A lender is required to send a statement called Form 1099-A if you are going through foreclosure or a short sale of your property. Form 1099-A is for informational purposes only and does not get filed with your federal returns. Your lender sends Form 1099-A to the Internal Revenue Service (IRS) and mails you a copy. If your house is sold for less than the loan amount, it may create a taxable gain that must be reported to the IRS.
Things You'll Need
- Form 1099-A
Check all line items on Form 1099-A such as Line 1 "Date of Lender's Acquisition or Knowledge of Abandonment" to ensure accurate reporting to the IRS by your lender.
Look at Line 2 "Balance of Principal Outstanding" on Form 1099-A. The IRS is interested in knowing the principal balance of the debt either at the time of loan or at the time when the property is believe to be abandoned, exclusive of any foreclosure costs, penalty fees and accrued interest.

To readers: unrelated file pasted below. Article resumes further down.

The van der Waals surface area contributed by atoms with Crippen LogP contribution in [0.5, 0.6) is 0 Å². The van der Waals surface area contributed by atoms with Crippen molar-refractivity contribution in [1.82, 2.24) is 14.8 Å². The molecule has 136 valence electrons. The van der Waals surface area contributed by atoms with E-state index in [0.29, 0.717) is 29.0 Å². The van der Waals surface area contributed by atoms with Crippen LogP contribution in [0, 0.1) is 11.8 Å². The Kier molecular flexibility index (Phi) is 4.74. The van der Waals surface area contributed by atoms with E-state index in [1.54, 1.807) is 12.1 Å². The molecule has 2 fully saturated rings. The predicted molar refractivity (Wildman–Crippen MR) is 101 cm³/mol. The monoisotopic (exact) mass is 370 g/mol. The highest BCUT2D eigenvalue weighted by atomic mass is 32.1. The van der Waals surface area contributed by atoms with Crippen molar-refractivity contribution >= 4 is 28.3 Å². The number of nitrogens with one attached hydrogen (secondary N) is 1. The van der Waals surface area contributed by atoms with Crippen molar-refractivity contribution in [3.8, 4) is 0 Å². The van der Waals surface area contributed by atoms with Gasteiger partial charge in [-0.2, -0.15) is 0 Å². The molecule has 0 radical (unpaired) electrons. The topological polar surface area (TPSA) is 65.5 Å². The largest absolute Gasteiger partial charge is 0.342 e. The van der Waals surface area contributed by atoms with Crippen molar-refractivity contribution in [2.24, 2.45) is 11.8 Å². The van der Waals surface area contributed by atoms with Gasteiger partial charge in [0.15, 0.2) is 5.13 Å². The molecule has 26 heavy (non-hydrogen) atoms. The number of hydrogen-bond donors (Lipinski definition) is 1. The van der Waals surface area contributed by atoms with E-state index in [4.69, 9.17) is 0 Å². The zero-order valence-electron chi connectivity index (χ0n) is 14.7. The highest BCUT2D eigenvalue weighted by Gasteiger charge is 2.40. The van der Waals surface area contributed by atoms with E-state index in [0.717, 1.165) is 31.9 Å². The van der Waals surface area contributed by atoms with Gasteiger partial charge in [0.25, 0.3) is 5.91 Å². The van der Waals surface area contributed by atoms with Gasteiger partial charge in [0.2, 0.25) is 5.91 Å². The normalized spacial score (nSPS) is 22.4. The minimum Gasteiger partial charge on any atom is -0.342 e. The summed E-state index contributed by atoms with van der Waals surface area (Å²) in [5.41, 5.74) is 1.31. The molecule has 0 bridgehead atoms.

Compare Line 4, "Fair Market Value of Property (FMV)" on the Form 1099-A with Line 2. If the FMV is greater than the outstanding balance, then there is no taxable income.
Tips & Warnings
- In a short sale, your home is sold for less than the loan amount. This creates a taxable gain to you only if you lender decides to forgive the remaining portion of the debt. If that happens, your lender is required to send you Form 1099-C. Use Form 1099-C in conjunction with Form 8949 and Schedule D to file your federal return. Your lender is not required to mail you Form 1099-A if it plans to send you Form 1099-C but in some cases you may receive both.
- The IRS will impose a penalty of other sanctions if it determines that you failed to report taxable income such as a gain from the sale of abandoned or foreclosed property.
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